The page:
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Reddit will exempt accessibility-focused apps from its unpopular API pricing changes

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Reddit is creating an exemption to its unpopular new API pricing terms for makers of accessibility apps, which could come as a big relief for some developers worried about how to afford the potentially expensive fees and the users that rely on the apps to browse Reddit. As long as those apps are noncommercial and “address accessibility needs,” they won’t have to pay to access Reddit’s data.

“We’ve connected with select developers of non-commercial apps that address accessibility needs and offered them exemptions from our large-scale pricing terms,” Reddit spokesperson Tim Rathschmidt says in a statement to The Verge.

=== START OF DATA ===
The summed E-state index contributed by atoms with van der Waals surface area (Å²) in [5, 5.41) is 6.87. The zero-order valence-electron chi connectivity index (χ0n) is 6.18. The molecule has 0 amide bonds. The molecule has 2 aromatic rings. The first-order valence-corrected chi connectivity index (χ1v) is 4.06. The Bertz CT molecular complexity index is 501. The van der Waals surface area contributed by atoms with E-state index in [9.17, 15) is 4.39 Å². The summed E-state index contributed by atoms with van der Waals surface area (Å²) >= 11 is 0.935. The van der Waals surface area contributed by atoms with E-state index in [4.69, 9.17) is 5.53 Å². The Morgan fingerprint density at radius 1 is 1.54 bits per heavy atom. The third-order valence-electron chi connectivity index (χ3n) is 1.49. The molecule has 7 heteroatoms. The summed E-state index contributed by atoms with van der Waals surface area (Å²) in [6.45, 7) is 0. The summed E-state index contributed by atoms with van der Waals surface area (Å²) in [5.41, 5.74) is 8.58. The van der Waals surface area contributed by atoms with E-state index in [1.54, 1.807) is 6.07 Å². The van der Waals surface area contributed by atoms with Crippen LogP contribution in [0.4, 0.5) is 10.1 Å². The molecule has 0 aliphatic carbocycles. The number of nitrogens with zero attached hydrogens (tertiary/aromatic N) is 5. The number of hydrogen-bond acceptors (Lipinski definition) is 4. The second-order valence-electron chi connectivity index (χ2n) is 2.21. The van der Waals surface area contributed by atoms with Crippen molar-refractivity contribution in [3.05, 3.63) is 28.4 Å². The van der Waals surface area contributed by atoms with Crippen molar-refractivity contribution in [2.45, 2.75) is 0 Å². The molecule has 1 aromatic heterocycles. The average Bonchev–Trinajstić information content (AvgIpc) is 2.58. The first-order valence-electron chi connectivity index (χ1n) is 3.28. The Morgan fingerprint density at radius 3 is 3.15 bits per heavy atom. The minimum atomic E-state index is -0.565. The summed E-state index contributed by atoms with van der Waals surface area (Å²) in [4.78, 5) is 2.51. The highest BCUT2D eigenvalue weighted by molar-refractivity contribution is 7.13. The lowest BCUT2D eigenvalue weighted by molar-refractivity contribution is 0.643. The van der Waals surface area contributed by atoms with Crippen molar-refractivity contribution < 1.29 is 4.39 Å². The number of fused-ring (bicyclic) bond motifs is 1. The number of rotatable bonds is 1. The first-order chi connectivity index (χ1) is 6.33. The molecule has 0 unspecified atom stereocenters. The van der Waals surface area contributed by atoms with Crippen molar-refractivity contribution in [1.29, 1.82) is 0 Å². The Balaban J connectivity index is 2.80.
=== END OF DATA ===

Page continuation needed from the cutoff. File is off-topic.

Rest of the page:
The Reddit community has been in an uproar over the API pricing changes that might saddle developers with exorbitant charges and force them to shut down. Apollo developer Christian Selig, for example, says he’ll be on the hook for about $20 million per year based on the updated pricing. Three days ago, moderators on the r/Blind subreddit posted an extensive message protesting the pricing changes, which could be hugely detrimental to apps for screen reader users like RedditForBlind and Luna For Reddit.

“This doesn’t only impact your ability to access Reddit in a fluid, customizable, and efficient way; many of us on the mod team are also blind, and we depend on those third party apps to make sure that this community remains a safe, fun, and productive place,” the mods wrote. They added that new Reddit and the official Reddit apps “just don’t provide us with the levels of accessibility we need in order to continue effectively running this community.”

In the message, the mods wrote that one mod had “multiple hour-long calls” with Reddit staff, but as of the writing of the message, “our concerns have gone unheard, and Reddit remains firm.” Days later, Reddit is now making some accommodations.

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